About Us

Highbury Whānau Centre Organisational Profile

The Highbury Whānau Centre was established in the early 80’s, by a group of concerned parents as a reaction to negative youth behaviours that the communities of Highbury, Takaro and Westbrook, Palmerston North, were experiencing at this time.

Since then, the organisation has played an integral part within the provision of youth and community development activities, services and programmes to the communities of Highbury, Takaro & Westbrook and the wider city.

The organisation has continued to grow, and currently provides youth, Whānau and community services that encompass the realms of education, recreation, community development and social services. The Highbury Whānau Centre has a solid and robust reputation, locally, nationally & internationally of working with children, Rangatahi and their whānau to support and progress youth, health, education, recreation, community and social development.

The Centre has developed a positive working relationship with Crown and non-government sector organisations to provide youth, whānau & community-orientated services, with a specific expertise with Rangatahi Māori, within a urban Māori paradigm.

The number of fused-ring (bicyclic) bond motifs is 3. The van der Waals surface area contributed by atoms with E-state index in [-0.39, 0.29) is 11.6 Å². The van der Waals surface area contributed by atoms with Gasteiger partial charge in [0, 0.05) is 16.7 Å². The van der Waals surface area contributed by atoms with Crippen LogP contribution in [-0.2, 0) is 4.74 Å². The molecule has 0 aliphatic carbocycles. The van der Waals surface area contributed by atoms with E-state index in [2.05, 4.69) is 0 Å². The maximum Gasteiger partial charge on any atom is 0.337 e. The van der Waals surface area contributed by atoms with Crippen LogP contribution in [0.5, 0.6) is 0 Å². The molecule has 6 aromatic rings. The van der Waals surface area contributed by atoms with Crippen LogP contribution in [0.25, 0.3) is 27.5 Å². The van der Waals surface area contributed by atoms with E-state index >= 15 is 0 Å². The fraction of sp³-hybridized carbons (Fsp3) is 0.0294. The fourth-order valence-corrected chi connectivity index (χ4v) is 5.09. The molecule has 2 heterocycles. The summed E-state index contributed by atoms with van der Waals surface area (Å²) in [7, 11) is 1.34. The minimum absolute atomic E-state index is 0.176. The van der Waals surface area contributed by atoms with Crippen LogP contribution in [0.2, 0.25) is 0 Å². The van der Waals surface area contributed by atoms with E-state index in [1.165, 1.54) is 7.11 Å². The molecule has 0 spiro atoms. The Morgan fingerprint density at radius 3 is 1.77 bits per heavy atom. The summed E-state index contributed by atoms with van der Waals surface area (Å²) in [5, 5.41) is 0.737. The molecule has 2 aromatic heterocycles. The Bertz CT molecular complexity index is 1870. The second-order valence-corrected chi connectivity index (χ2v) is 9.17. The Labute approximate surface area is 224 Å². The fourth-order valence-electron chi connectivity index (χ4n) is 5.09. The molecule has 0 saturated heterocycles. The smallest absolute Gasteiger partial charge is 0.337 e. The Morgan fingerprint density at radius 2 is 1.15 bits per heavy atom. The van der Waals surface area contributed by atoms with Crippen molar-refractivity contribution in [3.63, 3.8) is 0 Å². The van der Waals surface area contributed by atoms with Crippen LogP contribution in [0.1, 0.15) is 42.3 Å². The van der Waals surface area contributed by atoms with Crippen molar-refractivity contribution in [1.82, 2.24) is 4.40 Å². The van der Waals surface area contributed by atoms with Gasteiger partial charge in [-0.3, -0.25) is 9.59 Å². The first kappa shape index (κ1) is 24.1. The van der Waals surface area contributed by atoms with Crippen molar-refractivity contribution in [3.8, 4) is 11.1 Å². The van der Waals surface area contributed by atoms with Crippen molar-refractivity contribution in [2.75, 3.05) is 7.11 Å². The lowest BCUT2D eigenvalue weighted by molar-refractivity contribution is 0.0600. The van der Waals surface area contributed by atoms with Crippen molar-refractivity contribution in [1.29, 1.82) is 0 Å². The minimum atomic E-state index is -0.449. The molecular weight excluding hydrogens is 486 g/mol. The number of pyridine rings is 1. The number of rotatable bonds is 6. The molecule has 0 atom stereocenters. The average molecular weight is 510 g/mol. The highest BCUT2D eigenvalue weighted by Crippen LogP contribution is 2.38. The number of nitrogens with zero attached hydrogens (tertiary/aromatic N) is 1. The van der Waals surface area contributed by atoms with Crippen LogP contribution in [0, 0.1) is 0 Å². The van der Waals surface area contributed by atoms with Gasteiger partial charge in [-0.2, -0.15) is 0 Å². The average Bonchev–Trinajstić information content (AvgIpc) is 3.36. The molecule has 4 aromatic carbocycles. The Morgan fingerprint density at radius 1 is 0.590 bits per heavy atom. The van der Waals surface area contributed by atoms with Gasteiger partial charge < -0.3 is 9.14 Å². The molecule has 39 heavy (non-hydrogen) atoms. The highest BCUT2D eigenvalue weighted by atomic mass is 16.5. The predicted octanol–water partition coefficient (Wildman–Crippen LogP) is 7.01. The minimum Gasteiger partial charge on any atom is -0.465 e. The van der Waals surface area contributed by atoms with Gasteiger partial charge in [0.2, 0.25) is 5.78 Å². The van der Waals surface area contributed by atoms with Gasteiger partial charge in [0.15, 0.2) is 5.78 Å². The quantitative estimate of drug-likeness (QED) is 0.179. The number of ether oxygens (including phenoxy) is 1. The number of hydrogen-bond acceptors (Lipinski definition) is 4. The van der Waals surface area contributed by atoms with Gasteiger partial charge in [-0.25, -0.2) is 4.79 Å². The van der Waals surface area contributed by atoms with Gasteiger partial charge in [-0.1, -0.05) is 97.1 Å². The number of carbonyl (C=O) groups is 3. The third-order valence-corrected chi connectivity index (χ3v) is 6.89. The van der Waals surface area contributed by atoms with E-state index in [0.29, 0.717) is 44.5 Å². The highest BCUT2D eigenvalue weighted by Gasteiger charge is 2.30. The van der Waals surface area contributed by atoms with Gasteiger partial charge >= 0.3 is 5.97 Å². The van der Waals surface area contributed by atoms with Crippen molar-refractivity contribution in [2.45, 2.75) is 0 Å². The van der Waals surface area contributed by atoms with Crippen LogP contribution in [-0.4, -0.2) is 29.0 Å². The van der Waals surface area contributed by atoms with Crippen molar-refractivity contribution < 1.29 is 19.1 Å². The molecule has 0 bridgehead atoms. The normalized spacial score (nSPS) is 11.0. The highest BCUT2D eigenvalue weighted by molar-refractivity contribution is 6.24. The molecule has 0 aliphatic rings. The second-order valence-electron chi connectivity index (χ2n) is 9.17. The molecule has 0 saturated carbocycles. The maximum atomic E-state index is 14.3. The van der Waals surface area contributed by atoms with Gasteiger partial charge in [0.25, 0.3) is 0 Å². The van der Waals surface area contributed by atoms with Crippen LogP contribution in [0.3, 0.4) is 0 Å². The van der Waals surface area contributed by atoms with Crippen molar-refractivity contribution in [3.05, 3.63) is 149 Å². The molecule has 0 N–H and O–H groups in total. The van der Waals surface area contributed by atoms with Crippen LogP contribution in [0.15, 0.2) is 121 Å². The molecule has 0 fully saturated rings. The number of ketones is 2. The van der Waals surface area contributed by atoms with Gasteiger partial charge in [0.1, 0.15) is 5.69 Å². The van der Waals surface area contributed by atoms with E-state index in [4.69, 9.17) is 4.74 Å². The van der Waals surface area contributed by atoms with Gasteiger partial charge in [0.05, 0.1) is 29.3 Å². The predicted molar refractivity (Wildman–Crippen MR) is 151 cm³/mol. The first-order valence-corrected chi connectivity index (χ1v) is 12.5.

The Highbury Whānau Centre developed a strong and supportive working relationship within the youth and community development sectors locally and nationally. Some of these relationships have been formalised within MoU between organisations, where a collective ethos and skill sets can ensure we service our communities of need. This has developed to include frequent consultation processes on best practice and organisational growth, development and sustainability.

Through these closer working relationships a collaborative framework has been developed that supports the capacity to provide services that would complement the existing array that were being provided from collective agencies, as well as provide an avenue to scope future developments within youth development and would assist in the education of new staff, complete the advancement of young people and assist in the progression of service provision to young people and their Whānau within the enhancement of youth health, education, transition, development and justice services.

We believe this relationship is unique and highly valuable within our sector and organisational working environment.

Staff Directory

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The HDC Code of Health and Disability Services Consumers' Rights
Regulation 1996

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Complaints Policy

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